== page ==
I got used to it; the way I got used to many other things. Anyway; what prompted me to write this post is this strange phenomenon of us Indians trusting an internet app. For someone who is tech-savvy; its a no-brainer. But for the tech-illiterates; the advent of Google maps to navigate has been a slow admission. Maps has been there for a while now; but I see the cabbies and others have embraced it only recently. Few months back; when a cabbie or an auto driver asked me where to go; I would truthfully admit I dont know the route and that I will switch on maps. My answer would be always met with disgust. "Computer? Madam - computer hege heluththe?" - Madam, how can you trust what a computer says? And then they'll set about asking passer-byes for the direction. 

The past few months though; I have seen a round about. Cabbies are relying on maps and dont trust the decision of a human being anymore. Few days back; a driver (mind you, a learned man who definitely knew how to use maps) at a traffic signal asked my cabbie the direction to a place. My cabbie's smart answer - "You have phone right? Use google maps. It shows the roads accurately. There is no need for you to ask anybody anymore". 

And today; I was chided by the cab driver for directing him on an alternate route and for my back luck; there was a traffic jam in the impossible of places! He told me "That's why, we should listen to what Google says. My fuel is getting wasted. We could've reached by now". I did not utter a word. 

This may seem nothing; but to gain trust of people who are stubborn to let of their old ways and who are suspicious of technology; it is a big deal. Google Maps has come up with ads with the tagline "LookBeforeYouLeave where it says how Google Maps can help you address traffic issue and how it can preempt your woes on the road by showing an alternative and fastest route. These ads are aptly made for Indian audience, drawing scenes from everyday life like how a wedding procession on the road or a cricket match can make roads unpredictable. This intelligence the app uses to make decisions is a boon for a frustrated Indian who already has a nightmare that is Indian road. The app now supports vernacular too. 

I have thus decided to not face the wrath of my cabbie hereafter and just let him trust his maps!

Friday, December 15, 2017

Indian outside India

Traveling to me is an excellent way to connect with people from around the world. I stay at hostels which offers a good platform to meet people. Interacting with others helps you learn about them and you develop your acumen. A harmless banter, a useless knowledge or even an important topic of discussion expands your view of the world. I did not know Guinness available in other parts of the world is not "Guinness enough" from an Irish man. How about the presence of Christianity in Jordan? You can of course read about it; but the interactive discussions and questions and more discussions with a local is so enriching. I can discuss sushi with a Japanese and then turn around and ask a Mayan descendant what does it mean to an actual descendant now while sharing hazelnut and chocolate cookies made by another hostel inmate from Israel.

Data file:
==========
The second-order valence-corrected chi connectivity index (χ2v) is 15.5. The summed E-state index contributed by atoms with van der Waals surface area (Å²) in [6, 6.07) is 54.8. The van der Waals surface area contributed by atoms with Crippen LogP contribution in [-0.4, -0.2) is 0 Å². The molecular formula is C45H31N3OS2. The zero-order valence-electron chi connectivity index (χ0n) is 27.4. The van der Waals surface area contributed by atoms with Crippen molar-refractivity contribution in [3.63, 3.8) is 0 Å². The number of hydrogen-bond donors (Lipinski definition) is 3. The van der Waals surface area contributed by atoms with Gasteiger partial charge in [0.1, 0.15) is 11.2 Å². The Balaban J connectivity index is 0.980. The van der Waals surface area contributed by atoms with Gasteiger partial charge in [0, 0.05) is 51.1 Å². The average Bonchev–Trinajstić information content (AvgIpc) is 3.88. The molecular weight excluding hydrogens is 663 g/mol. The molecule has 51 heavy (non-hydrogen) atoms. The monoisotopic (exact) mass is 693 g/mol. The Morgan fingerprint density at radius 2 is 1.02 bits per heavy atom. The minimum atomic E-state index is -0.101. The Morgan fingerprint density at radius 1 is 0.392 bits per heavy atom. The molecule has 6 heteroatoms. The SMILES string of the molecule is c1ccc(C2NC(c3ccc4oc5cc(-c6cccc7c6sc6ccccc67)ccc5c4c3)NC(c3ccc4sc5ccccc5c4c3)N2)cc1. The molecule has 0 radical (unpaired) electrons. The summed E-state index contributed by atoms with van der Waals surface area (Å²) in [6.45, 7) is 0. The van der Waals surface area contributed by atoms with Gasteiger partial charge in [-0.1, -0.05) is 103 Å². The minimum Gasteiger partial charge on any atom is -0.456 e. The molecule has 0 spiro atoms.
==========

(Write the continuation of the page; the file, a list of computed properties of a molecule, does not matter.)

The way I have questions for them, I as an Indian face lot of questions. Some of them are stereotypical, most common ones that I have been asked are the same questions wherever I go. First question is always about why am I without an accent? They have met Indians with thick accents! Indians dont know how to converse politely. Indians are generally not considerate. Why am I not like a typical Indian? Are you living out of India? That may explain your un-Indianness. These questions embarrass me and makes me sad. Yeah, what a bad reputation we have built for ourselves? Now apart from explaining why I am without accent, I now have the moral obligation to correct their misunderstandings. How do I tell not all Indians are rude? How do I convey Indians at heart are good but the society has made them run an never ending rat race? Why am I trying to sweep the truth under the carpet? I do get approving and appreciating comments "You are not like the other Indians I know. I thought all were the same." Should I take this as a compliment? I only cringe whenever I hear this and trust me! I have heard this many times in different parts of the world from different people.

The follow up question is always about safety in India. "I've heard that its not safe for girls in India, how bad is it?" or "How do you manage being a woman in India". "Dont you get scared walking on the streets?" "Is it true that you can get robbed and raped?" Imagine this! you are representing your country and someone is asking about the news they hear, how do you cope with it? Should I say - "You know, its not everyday and everywhere such incidents occur." If I try to play down an incident - even one incident, then I am being unfair. Yeah, maybe bad things travel faster in the wind than good ones. But hundred good things cannot make up for one bad incident. It doesn't end there. Those people who've traveled to other places want to visit India very bad. But they are unsure, they are scared. I feel sad as an Indian, perhaps ashamed too. I admit the facts but give them few tips on pockets of India which are gorgeous and are very safe to visit. That is the best I could do for my country.

Travel has taught me to make better judgement, to respect differences and make space for everyone. It has taught me to be inclusive and humble. Travel has taught me how frivolous we all are. It makes me to laugh at empty egos and irrelevant ideologies. Travel has taught me to be human.